Let’s fast forward to February 21st, the date of our induction. That morning I actually felt excited and anxious to meet our daughter. I labored beautifully all morning and afternoon until I reached nine centimeters. At that point, the nurses kept running in and out, and I knew something was wrong. They turned off the Pitocin drip and told me that they just wanted to give the baby a break. It turns out that the baby’s heart rate was starting to decelerate. After an hour or so, she stabilized and they restarted the drip. Within five minutes, they came back in and turned it off. The on-call doctor then came in and told me that my contractions were not viable and were causing too much stress to the baby. Her heartbeat dropped to 107, and they decided to do an emergency C-section. Again, I was in complete and utter fear for my sweet angel’s life. Why did I have to go through such hell again? Wasn’t this supposed to be one of the happiest moments of my life? Everyone tried to console me, but it didn’t do much good. I had never wanted anything more than to hold my baby and never let her go.
During the C-section, the doctors discovered that my placenta had abrupted (presumably due to the impact of the seatbelt during the wreck), and my daughter had swallowed a lot of blood. The surgery seemed like it lasted for hours, but at last we heard her first cry. I will never in my life forget that moment. When Brandt and I heard her for the very first time, he placed his head on mine and we both sobbed. Finally, though, these were happy tears, the happiest tears I had ever cried. She was beautiful and perfect. I didn’t get to hold my Gabriella Claire until she was two hours old and, at that point I was so exhausted, I don’t even remember it. I couldn’t even nurse my daughter because I was in so much pain (The hospital had run out of the pain medicine they typically give C-section patients).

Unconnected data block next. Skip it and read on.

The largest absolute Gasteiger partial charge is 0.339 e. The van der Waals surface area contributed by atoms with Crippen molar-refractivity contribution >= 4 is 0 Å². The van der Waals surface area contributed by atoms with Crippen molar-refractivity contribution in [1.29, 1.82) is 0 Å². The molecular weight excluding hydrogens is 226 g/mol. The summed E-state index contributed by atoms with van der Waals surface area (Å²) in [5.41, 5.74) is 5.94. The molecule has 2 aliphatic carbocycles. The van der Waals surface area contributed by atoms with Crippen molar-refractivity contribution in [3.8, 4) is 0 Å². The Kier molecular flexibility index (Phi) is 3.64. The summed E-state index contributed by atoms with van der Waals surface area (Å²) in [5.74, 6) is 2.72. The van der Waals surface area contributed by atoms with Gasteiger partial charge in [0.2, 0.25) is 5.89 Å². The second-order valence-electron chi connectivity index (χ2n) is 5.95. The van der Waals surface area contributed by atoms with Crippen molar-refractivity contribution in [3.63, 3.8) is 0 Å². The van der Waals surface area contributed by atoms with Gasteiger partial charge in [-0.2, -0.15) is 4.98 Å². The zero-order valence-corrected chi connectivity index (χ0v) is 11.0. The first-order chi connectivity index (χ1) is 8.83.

I was angry for a while because I felt like my whole birthing experience was stolen from me by a careless driver. Besides the constant fear I felt in the last week of my pregnancy, I did not get to experience the first hours of my daughter’s life the way I should have been able to. I kept thinking, This isn’t the way it is supposed to be. I even continued to worry about whether or not my daughter would suffer some delayed affects from the impact. I have never had so many feelings of hatred toward one individual as I did that driver.
Now though I have learned so much from my eight week old daughter. She has taught me to love unconditionally, forget the past, focus on the future, and cherish the moments. She is by far the strongest person I know. She not only survived so much distress in her last few precious days in the womb, but she thrived. She showed me what it means to be a fighter, to never give up, and to live life fully and completely no matter your circumstances. I have learned more from this tiny princess than I have in all my twenty-eight years. She is my inspiration, my future, and my strength.